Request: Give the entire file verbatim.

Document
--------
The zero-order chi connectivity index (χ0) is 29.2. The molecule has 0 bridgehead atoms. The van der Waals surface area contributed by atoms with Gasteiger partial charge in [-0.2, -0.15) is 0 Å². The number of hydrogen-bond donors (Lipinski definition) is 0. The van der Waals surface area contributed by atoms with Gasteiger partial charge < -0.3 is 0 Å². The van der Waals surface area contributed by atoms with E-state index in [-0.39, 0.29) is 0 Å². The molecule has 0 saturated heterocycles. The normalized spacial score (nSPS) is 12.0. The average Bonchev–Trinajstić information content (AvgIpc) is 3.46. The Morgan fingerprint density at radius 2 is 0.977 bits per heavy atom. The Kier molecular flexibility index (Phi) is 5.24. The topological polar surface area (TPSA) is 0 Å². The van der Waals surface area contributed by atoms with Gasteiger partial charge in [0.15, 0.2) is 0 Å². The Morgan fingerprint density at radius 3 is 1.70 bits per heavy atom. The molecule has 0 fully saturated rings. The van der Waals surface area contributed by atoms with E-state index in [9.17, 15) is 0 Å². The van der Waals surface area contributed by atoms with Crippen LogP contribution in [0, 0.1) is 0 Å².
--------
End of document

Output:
The zero-order chi connectivity index (χ0) is 29.2. The molecule has 0 bridgehead atoms. The van der Waals surface area contributed by atoms with Gasteiger partial charge in [-0.2, -0.15) is 0 Å². The number of hydrogen-bond donors (Lipinski definition) is 0. The van der Waals surface area contributed by atoms with Gasteiger partial charge < -0.3 is 0 Å². The van der Waals surface area contributed by atoms with E-state index in [-0.39, 0.29) is 0 Å². The molecule has 0 saturated heterocycles. The normalized spacial score (nSPS) is 12.0. The average Bonchev–Trinajstić information content (AvgIpc) is 3.46. The Morgan fingerprint density at radius 2 is 0.977 bits per heavy atom. The Kier molecular flexibility index (Phi) is 5.24. The topological polar surface area (TPSA) is 0 Å². The van der Waals surface area contributed by atoms with Gasteiger partial charge in [0.15, 0.2) is 0 Å². The Morgan fingerprint density at radius 3 is 1.70 bits per heavy atom. The molecule has 0 fully saturated rings. The van der Waals surface area contributed by atoms with E-state index in [9.17, 15) is 0 Å². The van der Waals surface area contributed by atoms with Crippen LogP contribution in [0, 0.1) is 0 Å².